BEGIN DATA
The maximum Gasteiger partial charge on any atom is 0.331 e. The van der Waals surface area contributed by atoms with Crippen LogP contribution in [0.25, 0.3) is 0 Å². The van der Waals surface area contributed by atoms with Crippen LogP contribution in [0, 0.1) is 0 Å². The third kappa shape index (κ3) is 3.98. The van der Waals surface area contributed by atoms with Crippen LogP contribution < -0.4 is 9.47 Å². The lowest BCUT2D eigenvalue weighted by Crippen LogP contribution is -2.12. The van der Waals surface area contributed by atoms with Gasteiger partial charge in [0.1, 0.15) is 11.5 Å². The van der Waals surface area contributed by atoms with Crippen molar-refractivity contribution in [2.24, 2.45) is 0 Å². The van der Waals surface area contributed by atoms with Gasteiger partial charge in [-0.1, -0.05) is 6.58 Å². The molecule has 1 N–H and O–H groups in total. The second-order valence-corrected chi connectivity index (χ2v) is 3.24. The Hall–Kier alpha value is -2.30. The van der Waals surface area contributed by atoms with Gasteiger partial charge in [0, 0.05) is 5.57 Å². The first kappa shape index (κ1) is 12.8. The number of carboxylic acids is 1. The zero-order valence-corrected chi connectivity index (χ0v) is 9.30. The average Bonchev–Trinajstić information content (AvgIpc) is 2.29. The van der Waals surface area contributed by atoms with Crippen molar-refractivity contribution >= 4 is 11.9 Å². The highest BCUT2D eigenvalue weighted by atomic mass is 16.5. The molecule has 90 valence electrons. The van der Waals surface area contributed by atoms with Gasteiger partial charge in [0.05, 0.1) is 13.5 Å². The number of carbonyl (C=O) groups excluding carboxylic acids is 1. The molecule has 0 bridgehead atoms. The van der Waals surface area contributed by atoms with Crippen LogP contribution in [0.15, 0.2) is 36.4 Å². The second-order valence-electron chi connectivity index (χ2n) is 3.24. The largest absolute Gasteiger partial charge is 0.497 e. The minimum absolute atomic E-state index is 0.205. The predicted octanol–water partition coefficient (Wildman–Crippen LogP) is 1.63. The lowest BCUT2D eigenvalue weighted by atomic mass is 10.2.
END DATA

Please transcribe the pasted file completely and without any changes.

The maximum Gasteiger partial charge on any atom is 0.331 e. The van der Waals surface area contributed by atoms with Crippen LogP contribution in [0.25, 0.3) is 0 Å². The van der Waals surface area contributed by atoms with Crippen LogP contribution in [0, 0.1) is 0 Å². The third kappa shape index (κ3) is 3.98. The van der Waals surface area contributed by atoms with Crippen LogP contribution < -0.4 is 9.47 Å². The lowest BCUT2D eigenvalue weighted by Crippen LogP contribution is -2.12. The van der Waals surface area contributed by atoms with Gasteiger partial charge in [0.1, 0.15) is 11.5 Å². The van der Waals surface area contributed by atoms with Crippen molar-refractivity contribution in [2.24, 2.45) is 0 Å². The van der Waals surface area contributed by atoms with Gasteiger partial charge in [-0.1, -0.05) is 6.58 Å². The molecule has 1 N–H and O–H groups in total. The second-order valence-corrected chi connectivity index (χ2v) is 3.24. The Hall–Kier alpha value is -2.30. The van der Waals surface area contributed by atoms with Gasteiger partial charge in [0, 0.05) is 5.57 Å². The first kappa shape index (κ1) is 12.8. The number of carboxylic acids is 1. The zero-order valence-corrected chi connectivity index (χ0v) is 9.30. The average Bonchev–Trinajstić information content (AvgIpc) is 2.29. The van der Waals surface area contributed by atoms with Crippen molar-refractivity contribution >= 4 is 11.9 Å². The highest BCUT2D eigenvalue weighted by atomic mass is 16.5. The molecule has 90 valence electrons. The van der Waals surface area contributed by atoms with Gasteiger partial charge in [0.05, 0.1) is 13.5 Å². The number of carbonyl (C=O) groups excluding carboxylic acids is 1. The molecule has 0 bridgehead atoms. The van der Waals surface area contributed by atoms with Crippen LogP contribution in [0.15, 0.2) is 36.4 Å². The second-order valence-electron chi connectivity index (χ2n) is 3.24. The largest absolute Gasteiger partial charge is 0.497 e. The minimum absolute atomic E-state index is 0.205. The predicted octanol–water partition coefficient (Wildman–Crippen LogP) is 1.63. The lowest BCUT2D eigenvalue weighted by atomic mass is 10.2.